Visual image: boxing boys fresco from Ancient Greece

Lesson Plan

By John Fines, published 17th January 2011

John Fines was working with a class of 28 Year 6 pupils, studying Ancient Greece.

John wrote:
Challenge is what the Nuffield Primary History project is all about, and I wanted the class to think hard about the Greeks and to question sources. My learning objectives were for the children to understand that we were dealing with a distant time and that the reconstructions we see at historical sites, and in museums and books, are interpretations - not necessarily established fact.

The fresco challenge was spread over the beginnings of two lessons, a week apart. I used just one resource: the famous fresco of two boys boxing. It dates from the Bronze Age, and is part of the Minoan culture associated with King Minos of Crete. Archaeologists found it on the neighbouring island of Thera (modern Santorini).

You can find a good reproduction of the fresco at here...

The fresco has been reconstructed, and about three-quarters of it is made up of modern infill. Before the lesson, I cut up a picture of the fresco to remove all the modern sections, leaving a jigsaw of about twelve pieces. I made a copy for each child.

Setting the challenge

At the start of the first lesson, I gave out the jigsaws. I explained to the children that the pieces they each had represented about one quarter of the reconstructed fresco. Their challenge was to make their own versions of the fresco, without looking at the archaeologist's reconstruction.

The children's reconstructions

The class brought their reconstructions in to the following week's history lesson. I was amazed at how well they had coped with the jigsaw task. In fact they rather took the wind out of my sails, as I had wanted to mock a little at the very idea that so few pieces could be reconstructed into a logical whole - but the children had managed to do exactly that.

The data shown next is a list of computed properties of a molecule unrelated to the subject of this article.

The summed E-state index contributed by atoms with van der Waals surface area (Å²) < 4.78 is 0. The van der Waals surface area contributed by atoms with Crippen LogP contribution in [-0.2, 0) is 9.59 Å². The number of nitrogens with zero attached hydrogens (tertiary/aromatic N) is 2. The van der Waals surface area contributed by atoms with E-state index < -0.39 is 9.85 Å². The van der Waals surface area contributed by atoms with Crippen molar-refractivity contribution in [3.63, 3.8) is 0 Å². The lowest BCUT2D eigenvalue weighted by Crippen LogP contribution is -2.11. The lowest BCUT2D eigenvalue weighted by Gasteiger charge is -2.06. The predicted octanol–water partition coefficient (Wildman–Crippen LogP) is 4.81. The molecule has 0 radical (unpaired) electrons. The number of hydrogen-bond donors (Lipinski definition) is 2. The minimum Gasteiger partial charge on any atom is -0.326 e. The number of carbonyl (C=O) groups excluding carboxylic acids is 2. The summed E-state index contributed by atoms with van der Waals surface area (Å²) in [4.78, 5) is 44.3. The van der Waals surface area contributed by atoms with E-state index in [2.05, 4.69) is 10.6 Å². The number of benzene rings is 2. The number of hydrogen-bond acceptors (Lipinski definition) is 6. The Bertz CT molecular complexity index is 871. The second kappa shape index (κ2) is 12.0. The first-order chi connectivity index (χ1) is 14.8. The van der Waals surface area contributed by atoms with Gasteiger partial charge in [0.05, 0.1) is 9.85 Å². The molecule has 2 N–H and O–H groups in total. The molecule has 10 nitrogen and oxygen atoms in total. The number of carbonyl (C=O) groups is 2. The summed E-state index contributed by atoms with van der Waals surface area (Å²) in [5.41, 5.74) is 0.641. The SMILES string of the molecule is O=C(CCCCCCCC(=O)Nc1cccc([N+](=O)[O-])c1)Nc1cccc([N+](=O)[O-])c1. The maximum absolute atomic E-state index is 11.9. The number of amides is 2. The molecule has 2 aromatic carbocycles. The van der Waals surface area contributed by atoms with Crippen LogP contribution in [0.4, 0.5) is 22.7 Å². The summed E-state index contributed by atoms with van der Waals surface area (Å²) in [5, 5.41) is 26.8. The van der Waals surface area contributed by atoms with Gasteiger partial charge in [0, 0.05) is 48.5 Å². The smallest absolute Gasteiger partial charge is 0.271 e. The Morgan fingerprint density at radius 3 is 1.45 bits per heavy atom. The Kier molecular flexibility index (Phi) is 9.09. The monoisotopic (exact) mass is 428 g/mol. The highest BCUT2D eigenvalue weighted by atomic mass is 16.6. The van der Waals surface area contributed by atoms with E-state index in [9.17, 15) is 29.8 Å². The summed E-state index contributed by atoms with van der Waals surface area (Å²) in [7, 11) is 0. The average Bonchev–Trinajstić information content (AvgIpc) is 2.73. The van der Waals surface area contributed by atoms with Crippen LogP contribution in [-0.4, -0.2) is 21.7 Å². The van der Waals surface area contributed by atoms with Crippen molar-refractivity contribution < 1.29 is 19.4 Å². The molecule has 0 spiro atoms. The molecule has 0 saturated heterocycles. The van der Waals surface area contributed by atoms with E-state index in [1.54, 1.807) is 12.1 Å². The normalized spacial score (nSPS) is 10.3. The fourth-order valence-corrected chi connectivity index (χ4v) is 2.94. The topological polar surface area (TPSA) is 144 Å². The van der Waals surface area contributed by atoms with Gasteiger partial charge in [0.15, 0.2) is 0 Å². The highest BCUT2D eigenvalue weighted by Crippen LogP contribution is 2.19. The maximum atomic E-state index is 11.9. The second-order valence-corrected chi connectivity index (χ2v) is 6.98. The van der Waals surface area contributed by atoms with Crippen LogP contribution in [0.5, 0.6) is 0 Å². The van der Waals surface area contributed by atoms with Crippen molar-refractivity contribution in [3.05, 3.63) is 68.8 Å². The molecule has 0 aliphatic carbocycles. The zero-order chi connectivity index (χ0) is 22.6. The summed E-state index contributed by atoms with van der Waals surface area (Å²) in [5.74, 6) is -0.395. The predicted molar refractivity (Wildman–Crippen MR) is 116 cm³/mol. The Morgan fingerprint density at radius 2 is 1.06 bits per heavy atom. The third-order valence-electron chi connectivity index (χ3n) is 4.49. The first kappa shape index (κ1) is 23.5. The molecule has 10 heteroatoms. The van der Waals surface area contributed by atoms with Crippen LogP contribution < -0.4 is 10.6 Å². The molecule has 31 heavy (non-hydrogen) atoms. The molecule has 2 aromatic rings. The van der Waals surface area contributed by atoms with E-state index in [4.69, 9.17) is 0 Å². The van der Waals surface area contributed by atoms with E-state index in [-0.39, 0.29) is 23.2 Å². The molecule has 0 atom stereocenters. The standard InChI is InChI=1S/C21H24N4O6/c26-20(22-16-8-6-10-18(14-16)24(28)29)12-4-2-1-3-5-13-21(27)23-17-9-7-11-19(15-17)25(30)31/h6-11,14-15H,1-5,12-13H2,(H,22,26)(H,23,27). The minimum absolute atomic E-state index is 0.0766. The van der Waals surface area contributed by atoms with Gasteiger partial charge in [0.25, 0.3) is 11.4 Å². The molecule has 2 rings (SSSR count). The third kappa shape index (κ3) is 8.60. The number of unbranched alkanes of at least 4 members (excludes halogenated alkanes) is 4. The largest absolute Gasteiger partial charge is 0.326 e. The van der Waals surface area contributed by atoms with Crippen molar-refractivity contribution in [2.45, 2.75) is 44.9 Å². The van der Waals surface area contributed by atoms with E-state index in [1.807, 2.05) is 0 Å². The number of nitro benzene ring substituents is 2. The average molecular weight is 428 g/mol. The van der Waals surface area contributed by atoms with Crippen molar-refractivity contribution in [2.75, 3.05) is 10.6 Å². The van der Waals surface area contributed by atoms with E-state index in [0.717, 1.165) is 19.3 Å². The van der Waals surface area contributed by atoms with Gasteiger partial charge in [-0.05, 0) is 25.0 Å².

I asked the class what they thought the subject of the picture was, and received the following replies:

A party; gods having a fight; ladies dancing; one handing something to another; playing instruments; one looks to me like she is going to slap the other round the face; showing off; selling something; a maid handing jewellery to her mistress.

I indicated that all the ideas were good, and almost all were equally possible interpretations.

The archaeologists' reconstruction

I showed the class the fresco as reconstructed by the archaeologists. They were a bit shaken to find two boys boxing.

But they look like girls!
They aren't wearing any tops, so they could be boys.

I asked: ‘Well, did the archaeologists get it right or wrong?' I had them look closely, and this brought more insights.
There's red at the top and black at the bottom, so that's right.
They are wearing jewellery. (I hadn't seen this myself, but hastily asserted the rights of boys to wear jewellery)
There's a boxing glove missing.
The boxing gloves aren't very convincing.

The class continued looking and discussing for some time, until I felt it was the right moment to say: ‘What do you think this exercise has taught us about doing history?'

Class discussion about doing history

Here are some of the children's replies to my question:
Often you don't get the answer you expect.
Sometimes you are surprised by the past.
There are no right or wrong answers; different people have different interpretations.
History's difficult - there are bits missing. You can never be sure.
The past comes to us in bits and pieces.

I was so pleased with these responses that I asked the children to write a couple of sentences in their notebooks describing what doing history is like.

When they had finished we all looked at some painted plaster one pupil, John, had created at home, and discussed the problems of painting wet plaster. Everyone admired his work and even thought that it having cracked in two pieces on the bus to school made it more 'like real'.